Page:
Kaplan’s campaign cost $630
Michael Kaplan spent $630.74 in his unsuccessful bid for the Park City Council, a campaign-finance statement submitted to City Hall shows, a sum reflective of the low-key contest this year.
He funded the campaign himself, with a personal contribution of $500 on July 31 and a $130.74 infusion on Sept. 24, almost two weeks after the primary.
"I just felt like we shouldn’t spend tons of money on a local campaign," Kaplan says.
Kaplan says he did not seek donations. That was his strategy as he started his campaign, when he set a $650 budget for his City Council bid.
According to his statement to City Hall, Kaplan spent $365.42 on signs and $129.32 on advertising in The Park Record. Lesser expenses included payments to the Park City Rotary Club and the post office.
How he spent his money is typical for local campaigns, with candidates usually listing Park Record advertising, signs and printing costs as being among their biggest expenses.
"I think we should not spend ridiculous amounts of money. I don’t think we should be soliciting donations in such a small town," Kaplan says, adding, "We’re running for a small-town City Council. It’s ridiculous to spend thousands of dollars."
Voters dropped Kaplan from the field in a September primary. Six candidates advanced to Election Day, when voters will choose three City Councilors.
The remaining candidates must file their first campaign-finance statements by 5 p.m. Oct. 30. A final statement will be submitted after the election.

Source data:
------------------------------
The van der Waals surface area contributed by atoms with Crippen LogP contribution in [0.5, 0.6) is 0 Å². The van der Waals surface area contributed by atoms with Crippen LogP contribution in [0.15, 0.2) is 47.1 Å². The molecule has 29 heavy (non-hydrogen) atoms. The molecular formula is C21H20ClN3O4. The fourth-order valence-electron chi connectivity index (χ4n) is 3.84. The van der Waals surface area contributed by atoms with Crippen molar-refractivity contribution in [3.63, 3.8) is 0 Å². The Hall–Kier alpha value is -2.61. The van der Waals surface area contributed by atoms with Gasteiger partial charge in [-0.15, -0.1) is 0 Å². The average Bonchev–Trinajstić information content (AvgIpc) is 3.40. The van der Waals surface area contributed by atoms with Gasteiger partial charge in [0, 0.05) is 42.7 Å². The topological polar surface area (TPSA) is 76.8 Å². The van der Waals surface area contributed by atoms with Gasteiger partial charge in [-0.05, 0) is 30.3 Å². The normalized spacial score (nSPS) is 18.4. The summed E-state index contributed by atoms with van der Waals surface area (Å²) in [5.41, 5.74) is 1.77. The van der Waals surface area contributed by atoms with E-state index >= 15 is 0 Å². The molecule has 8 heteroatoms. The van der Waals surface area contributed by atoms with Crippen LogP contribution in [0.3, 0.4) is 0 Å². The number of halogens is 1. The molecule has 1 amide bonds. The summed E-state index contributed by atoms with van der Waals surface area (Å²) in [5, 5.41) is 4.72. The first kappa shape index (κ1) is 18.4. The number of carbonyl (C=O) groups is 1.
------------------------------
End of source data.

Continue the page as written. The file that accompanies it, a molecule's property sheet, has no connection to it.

The candidates do not appear to be spending big money, likely a result of the mild-mannered nature of Campaign 2007. Voters seem pleased with City Hall, and the candidates have been good-natured with each other.
Voter registration closed
People who are not registered to vote have missed the deadline for filing papers to vote on Election Day.
Registration ended in the Summit County Clerk’s Office on Tuesday, and mail-in registration ended earlier in October. People who register now are not eligible to vote on Nov. 6, when people across Summit County will head to the polls.
Summit County Clerk Kent Jones on Tuesday did not immediately have final registration numbers, but there are typically not crowds registering near the deadline in a year when the White House is not on the ballot.
Voters in Park City will choose three City Councilors and decide whether to provide City Hall with $15 million in bonds to improve walking and bicycling routes in the city. Meanwhile, voters across the state will decide whether Utah offers school vouchers, the most polarizing decision on the ballot.
Candidates’ phone numbers
The City Council campaign has lacked much pizzazz, and there have been few candidate events as Election Day nears.
The candidates have been seen door-to-door campaigning, long popular in Park City, and political signs stand outside of many houses.
If someone wants to contact the candidates, their telephone numbers are:
( Candy Erickson, 649-0500
( Joe Kernan, 513-2262
( Kacy Quinley, 640-6461
( Liza Simpson, 658-0556
( Bruce Taylor, 649-5909
( Dennis Wong, 615-7326
Campaign signs are up throughout Park City, but people must comply with City Hall rules that regulate the signs.
According to the rules, campaign signs cannot be larger than three square feet, and they cannot be taller than four feet above the ground. People are not allowed to light the signs.
Signs must be placed at least 10 feet from the curb or the edge of pavement in places where there are no curbs. If the 10-foot space is within a house or building, the owner is allowed to put a sign three feet in front.
Signs are not allowed in side yards.
For more information about the campaign-sign laws, call the Park City Planning Department at 615-5060.
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